Giuliani later called Salon back to offer more information, saying that he had in the meantime asked a corporate bookkeeper about WorldCapital.
In Giuliani’s telling, his bookkeeper had just explained to him the function of WorldCapital. This seems implausible, since Giuliani created and owns the company, and appears to have used it to process payroll to employees of a number of his global firms for the last 18 years. As stated above, to receive a PPP loan in the reported amount, the company was required to prove that directly employed between seven and 16 U.S. employees, at a minimum.
“It’s what’s called a ‘paymaster,'” Giuliani said, invoking a common term for a company that handles payrolls for multiple entities. Giuliani’s main known entity is his consulting firm, Giuliani Partners.
“We have three or four different companies,” he said. “A client will pay Giuliani Partners a fee and we’d keep it and run the business with it, and then we pay our employees with it, through the payroll company.”
WorldCapital “has no clients other than my companies or the people we subcontract with,” Giuliani said.
“I don’t take a salary from Giuliani Partners,” he added, explaining that he takes a cut of that firm’s profits after he pays his employees. His payments also go through WorldCapital Payroll, he said.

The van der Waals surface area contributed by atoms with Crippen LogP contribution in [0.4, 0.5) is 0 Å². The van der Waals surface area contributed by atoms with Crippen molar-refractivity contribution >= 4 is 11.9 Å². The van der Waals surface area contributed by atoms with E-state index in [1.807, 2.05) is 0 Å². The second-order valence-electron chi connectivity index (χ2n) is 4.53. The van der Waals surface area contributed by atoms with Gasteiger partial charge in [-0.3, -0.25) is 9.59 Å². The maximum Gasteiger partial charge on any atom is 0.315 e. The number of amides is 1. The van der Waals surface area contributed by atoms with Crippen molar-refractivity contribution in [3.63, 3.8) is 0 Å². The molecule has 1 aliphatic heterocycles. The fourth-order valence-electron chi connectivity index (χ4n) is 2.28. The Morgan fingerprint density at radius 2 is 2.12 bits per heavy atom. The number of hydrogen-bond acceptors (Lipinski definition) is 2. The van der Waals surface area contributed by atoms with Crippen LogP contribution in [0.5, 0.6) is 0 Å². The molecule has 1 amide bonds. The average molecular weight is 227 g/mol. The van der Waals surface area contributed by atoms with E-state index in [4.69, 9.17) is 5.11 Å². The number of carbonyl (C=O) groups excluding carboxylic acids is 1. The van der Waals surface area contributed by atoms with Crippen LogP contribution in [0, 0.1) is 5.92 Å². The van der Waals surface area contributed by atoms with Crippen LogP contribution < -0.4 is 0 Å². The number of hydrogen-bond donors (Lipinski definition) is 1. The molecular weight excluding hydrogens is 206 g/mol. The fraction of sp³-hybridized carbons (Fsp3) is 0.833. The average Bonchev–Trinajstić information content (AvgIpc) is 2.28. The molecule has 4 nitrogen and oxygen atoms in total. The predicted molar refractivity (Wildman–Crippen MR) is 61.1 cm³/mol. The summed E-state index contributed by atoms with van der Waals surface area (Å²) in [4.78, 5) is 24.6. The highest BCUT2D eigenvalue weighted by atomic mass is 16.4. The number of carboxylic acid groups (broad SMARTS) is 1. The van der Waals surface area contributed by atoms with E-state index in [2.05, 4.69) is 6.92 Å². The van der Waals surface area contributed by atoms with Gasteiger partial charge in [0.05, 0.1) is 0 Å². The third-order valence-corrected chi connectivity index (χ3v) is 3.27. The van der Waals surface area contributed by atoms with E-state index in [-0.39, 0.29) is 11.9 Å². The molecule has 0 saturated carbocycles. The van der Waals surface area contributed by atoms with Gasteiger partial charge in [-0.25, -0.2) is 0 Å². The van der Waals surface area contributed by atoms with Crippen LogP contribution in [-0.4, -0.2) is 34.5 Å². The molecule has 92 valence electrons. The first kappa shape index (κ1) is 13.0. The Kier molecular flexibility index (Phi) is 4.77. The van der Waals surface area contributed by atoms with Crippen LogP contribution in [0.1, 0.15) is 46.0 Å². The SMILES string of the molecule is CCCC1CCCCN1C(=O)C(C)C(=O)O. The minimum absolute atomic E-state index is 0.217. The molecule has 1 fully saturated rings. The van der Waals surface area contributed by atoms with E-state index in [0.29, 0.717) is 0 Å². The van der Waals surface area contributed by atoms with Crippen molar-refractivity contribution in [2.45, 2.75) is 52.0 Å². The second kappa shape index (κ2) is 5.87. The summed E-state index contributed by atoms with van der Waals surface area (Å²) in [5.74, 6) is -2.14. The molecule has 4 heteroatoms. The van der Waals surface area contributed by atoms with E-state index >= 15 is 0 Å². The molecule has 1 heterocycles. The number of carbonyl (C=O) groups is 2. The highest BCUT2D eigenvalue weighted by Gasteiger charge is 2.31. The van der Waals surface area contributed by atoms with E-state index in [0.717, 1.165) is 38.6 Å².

Giuliani may not draw a regular salary from Giuliani Partners LLC — which multiple reports have said has been the subject of federal investigation — but the law requires him to take one from WorldCapital Payroll. According to the SBA’s loan database, WorldCapital registered as an “S Corp” and is therefore required to pay all employees a “reasonable” salary tied to industry norms.
It’s unclear what salary Giuliani pays himself as CEO of WorldCapital Payroll. The PPP salary cap is $100,000 — any salary in excess of that amount must be reduced back to $100,000.
New York records show that the former LifeLock spokesman has a few active companies registered in the state: Giuliani Partners LLC and Giuliani Group LLC (both registered in January of 2002, around the same time as WorldCapital Payroll), Giuliani Security & Safety LLC (registered later that year) and two newer companies he formed last year, Giuliani Communications LLC (registered in November 2019) and what he described in a call as his personal law firm, Rudolph W. Giuliani PLLC (June 2019).
Giuliani said that he had established his personal law firm last year because a client at the time wanted money put in escrow. “I didn’t want Giuliani Partners to do it, because I know the ethical rules,” Giuliani said, declining to name the client or explain why it would be otherwise unethical.